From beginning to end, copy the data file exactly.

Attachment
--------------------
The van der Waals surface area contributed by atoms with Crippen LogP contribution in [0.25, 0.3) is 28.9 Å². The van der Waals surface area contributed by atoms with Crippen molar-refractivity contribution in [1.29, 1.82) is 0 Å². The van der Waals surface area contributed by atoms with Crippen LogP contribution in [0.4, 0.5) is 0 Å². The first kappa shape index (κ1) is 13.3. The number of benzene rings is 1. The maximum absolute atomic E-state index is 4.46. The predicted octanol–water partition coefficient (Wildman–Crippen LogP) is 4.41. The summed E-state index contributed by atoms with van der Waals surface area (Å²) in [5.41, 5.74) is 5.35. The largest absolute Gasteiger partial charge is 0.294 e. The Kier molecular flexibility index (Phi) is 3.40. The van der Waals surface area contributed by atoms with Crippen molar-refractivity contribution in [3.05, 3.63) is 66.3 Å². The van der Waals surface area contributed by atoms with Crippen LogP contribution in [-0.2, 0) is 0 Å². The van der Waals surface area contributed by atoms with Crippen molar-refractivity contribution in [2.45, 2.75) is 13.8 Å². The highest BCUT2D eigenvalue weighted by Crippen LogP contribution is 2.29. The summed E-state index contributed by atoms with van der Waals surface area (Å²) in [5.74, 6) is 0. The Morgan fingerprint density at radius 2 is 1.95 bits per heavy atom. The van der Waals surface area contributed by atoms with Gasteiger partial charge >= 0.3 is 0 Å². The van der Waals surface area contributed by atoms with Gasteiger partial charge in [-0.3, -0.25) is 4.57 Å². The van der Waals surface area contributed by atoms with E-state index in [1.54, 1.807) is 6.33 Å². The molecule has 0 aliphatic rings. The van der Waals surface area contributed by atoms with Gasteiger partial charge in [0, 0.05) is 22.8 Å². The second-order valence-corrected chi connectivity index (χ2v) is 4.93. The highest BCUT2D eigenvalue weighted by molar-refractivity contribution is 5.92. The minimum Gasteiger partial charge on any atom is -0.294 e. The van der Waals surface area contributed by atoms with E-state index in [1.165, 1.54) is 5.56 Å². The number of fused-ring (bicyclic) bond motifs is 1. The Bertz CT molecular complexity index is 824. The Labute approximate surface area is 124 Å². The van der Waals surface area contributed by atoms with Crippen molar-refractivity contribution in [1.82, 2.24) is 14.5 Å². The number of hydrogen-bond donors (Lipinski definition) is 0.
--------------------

The van der Waals surface area contributed by atoms with Crippen LogP contribution in [0.25, 0.3) is 28.9 Å². The van der Waals surface area contributed by atoms with Crippen molar-refractivity contribution in [1.29, 1.82) is 0 Å². The van der Waals surface area contributed by atoms with Crippen LogP contribution in [0.4, 0.5) is 0 Å². The first kappa shape index (κ1) is 13.3. The number of benzene rings is 1. The maximum absolute atomic E-state index is 4.46. The predicted octanol–water partition coefficient (Wildman–Crippen LogP) is 4.41. The summed E-state index contributed by atoms with van der Waals surface area (Å²) in [5.41, 5.74) is 5.35. The largest absolute Gasteiger partial charge is 0.294 e. The Kier molecular flexibility index (Phi) is 3.40. The van der Waals surface area contributed by atoms with Crippen molar-refractivity contribution in [3.05, 3.63) is 66.3 Å². The van der Waals surface area contributed by atoms with Crippen LogP contribution in [-0.2, 0) is 0 Å². The van der Waals surface area contributed by atoms with Crippen molar-refractivity contribution in [2.45, 2.75) is 13.8 Å². The highest BCUT2D eigenvalue weighted by Crippen LogP contribution is 2.29. The summed E-state index contributed by atoms with van der Waals surface area (Å²) in [5.74, 6) is 0. The Morgan fingerprint density at radius 2 is 1.95 bits per heavy atom. The van der Waals surface area contributed by atoms with Gasteiger partial charge >= 0.3 is 0 Å². The van der Waals surface area contributed by atoms with Gasteiger partial charge in [-0.3, -0.25) is 4.57 Å². The van der Waals surface area contributed by atoms with E-state index in [1.54, 1.807) is 6.33 Å². The molecule has 0 aliphatic rings. The van der Waals surface area contributed by atoms with Gasteiger partial charge in [0, 0.05) is 22.8 Å². The second-order valence-corrected chi connectivity index (χ2v) is 4.93. The highest BCUT2D eigenvalue weighted by molar-refractivity contribution is 5.92. The minimum Gasteiger partial charge on any atom is -0.294 e. The van der Waals surface area contributed by atoms with E-state index in [1.165, 1.54) is 5.56 Å². The number of fused-ring (bicyclic) bond motifs is 1. The Bertz CT molecular complexity index is 824. The Labute approximate surface area is 124 Å². The van der Waals surface area contributed by atoms with Crippen molar-refractivity contribution in [1.82, 2.24) is 14.5 Å². The number of hydrogen-bond donors (Lipinski definition) is 0.